Dan Yamins, Stanford University
Abstract: The emerging field of NeuroAI has leveraged techniques from artificial intelligence to model brain data. In this talk, I will show that the connection between neuroscience and AI can be fruitful in both directions. Towards "AI driving neuroscience", I will discuss a new candidate universal principal for functional organization in the brain, based on recent advances in self-supervised learning, that explains both fine details as well as large-scale organizational structure in the vision system, and perhaps beyond. In the direction of "neuroscience guiding AI", I will present a novel cognitively-grounded computational theory of perception that generates robust new learning algorithms for real-world scene understanding. Taken together, these ideas illustrate how neural networks optimized to solve cognitively-informed tasks provide a unified framework for both understanding the brain and improving AI.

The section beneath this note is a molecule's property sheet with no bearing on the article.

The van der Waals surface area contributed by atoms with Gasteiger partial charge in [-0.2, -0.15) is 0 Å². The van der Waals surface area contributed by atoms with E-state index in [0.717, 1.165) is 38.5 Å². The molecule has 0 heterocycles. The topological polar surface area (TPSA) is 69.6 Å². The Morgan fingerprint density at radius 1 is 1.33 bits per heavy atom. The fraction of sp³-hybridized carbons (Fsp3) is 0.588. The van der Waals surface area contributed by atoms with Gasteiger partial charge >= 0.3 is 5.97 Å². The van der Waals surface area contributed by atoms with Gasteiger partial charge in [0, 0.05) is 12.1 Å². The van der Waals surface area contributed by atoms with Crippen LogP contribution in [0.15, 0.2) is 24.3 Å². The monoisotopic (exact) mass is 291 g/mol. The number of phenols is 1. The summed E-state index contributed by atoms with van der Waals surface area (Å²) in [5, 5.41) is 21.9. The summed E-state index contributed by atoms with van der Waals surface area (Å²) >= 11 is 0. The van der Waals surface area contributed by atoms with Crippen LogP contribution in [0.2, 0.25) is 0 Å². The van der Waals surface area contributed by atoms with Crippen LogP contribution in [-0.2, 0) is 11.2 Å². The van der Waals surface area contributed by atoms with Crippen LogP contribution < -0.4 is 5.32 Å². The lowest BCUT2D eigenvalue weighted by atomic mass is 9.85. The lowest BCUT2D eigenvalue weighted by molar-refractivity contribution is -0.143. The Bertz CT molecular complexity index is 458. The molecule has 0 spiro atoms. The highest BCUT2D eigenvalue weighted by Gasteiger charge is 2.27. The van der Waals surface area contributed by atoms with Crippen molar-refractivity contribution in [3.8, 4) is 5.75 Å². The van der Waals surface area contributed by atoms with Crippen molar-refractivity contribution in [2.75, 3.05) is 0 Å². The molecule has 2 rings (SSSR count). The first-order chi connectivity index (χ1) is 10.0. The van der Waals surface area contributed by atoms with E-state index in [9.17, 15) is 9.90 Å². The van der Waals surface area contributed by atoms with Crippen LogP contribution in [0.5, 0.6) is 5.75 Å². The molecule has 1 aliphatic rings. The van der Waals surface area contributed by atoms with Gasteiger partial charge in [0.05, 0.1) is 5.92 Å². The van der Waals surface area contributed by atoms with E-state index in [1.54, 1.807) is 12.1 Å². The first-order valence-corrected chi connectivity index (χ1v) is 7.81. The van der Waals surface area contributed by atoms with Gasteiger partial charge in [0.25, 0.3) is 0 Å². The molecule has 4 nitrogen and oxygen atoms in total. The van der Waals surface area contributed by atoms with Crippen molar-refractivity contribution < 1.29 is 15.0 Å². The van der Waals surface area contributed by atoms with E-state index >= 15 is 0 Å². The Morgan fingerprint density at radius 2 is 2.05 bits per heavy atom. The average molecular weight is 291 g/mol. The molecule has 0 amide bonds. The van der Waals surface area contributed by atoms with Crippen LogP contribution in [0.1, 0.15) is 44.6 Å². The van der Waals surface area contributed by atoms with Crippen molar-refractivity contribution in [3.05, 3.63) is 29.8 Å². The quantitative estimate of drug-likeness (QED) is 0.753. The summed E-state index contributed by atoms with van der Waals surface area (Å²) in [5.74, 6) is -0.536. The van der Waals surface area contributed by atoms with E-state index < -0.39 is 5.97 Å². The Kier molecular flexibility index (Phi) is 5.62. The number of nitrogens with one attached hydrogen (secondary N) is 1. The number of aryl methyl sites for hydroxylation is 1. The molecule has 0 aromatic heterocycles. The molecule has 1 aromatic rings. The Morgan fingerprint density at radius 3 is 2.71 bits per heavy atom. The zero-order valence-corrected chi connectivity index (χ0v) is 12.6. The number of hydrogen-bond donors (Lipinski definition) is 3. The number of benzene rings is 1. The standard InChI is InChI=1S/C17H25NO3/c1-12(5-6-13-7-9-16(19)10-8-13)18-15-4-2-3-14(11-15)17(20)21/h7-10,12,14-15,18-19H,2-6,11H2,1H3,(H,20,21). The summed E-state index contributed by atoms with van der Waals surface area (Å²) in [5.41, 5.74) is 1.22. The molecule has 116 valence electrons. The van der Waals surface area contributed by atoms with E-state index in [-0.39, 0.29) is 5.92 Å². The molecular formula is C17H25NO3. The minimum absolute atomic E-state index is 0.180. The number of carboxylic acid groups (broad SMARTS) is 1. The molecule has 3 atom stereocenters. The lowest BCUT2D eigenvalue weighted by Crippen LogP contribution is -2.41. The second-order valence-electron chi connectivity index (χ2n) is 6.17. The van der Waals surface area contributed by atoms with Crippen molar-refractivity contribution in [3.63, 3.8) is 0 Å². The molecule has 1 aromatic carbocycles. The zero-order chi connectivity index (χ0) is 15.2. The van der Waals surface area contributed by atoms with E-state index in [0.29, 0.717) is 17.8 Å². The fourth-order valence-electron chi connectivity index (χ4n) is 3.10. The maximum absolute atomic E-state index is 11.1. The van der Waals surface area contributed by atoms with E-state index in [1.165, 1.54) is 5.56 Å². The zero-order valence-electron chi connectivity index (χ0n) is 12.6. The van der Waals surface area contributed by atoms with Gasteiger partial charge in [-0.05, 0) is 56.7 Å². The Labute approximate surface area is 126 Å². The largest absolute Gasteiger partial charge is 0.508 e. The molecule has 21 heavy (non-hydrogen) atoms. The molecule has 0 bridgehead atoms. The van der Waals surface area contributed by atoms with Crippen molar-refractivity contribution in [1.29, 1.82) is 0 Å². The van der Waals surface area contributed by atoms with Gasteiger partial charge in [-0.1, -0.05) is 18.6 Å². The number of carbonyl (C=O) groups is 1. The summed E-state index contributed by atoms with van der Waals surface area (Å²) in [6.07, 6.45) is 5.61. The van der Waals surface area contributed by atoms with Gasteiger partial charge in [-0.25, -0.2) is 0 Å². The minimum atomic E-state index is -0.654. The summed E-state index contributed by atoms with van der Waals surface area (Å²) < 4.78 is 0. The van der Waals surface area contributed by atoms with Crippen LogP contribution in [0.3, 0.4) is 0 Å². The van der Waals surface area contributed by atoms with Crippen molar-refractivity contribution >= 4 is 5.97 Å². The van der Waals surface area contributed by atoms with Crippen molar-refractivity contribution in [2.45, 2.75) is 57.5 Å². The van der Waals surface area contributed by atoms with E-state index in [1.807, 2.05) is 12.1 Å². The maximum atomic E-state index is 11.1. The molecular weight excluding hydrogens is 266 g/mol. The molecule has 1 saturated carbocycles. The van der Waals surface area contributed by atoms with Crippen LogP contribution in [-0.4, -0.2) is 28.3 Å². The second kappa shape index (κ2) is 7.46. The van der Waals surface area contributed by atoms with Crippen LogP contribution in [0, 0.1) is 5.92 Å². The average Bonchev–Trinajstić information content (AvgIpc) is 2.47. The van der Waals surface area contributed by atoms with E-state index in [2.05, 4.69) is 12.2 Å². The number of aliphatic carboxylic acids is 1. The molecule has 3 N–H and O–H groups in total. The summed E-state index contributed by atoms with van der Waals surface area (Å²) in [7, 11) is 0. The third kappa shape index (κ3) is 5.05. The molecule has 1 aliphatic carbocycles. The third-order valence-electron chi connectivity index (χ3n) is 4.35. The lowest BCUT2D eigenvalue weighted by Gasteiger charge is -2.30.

Bio: Dr. Yamins is a cognitive computational neuroscientist at Stanford University, an assistant professor of Psychology and Computer Science, a faculty scholar at the Wu Tsai Neurosciences Institute, and an affiliate of the Stanford Artificial Intelligence Laboratory. His research group focuses on reverse engineering the algorithms of the human brain to learn how our minds work and build more effective artificial intelligence systems. He is especially interested in how brain circuits for sensory information processing and decision-making arise by optimizing high-performing cortical algorithms for key behavioral tasks. He received his AB and PhD degrees from Harvard University, was a postdoctoral researcher at MIT, and has been a visiting researcher at Princeton University and Los Alamos National Laboratory. He is a recipient of an NSF Career Award, the James S. McDonnell Foundation award in Understanding Human Cognition, and the Sloan Research Fellowship. Additionally, he is a Simons Foundation Investigator.
This will be an in-person only event.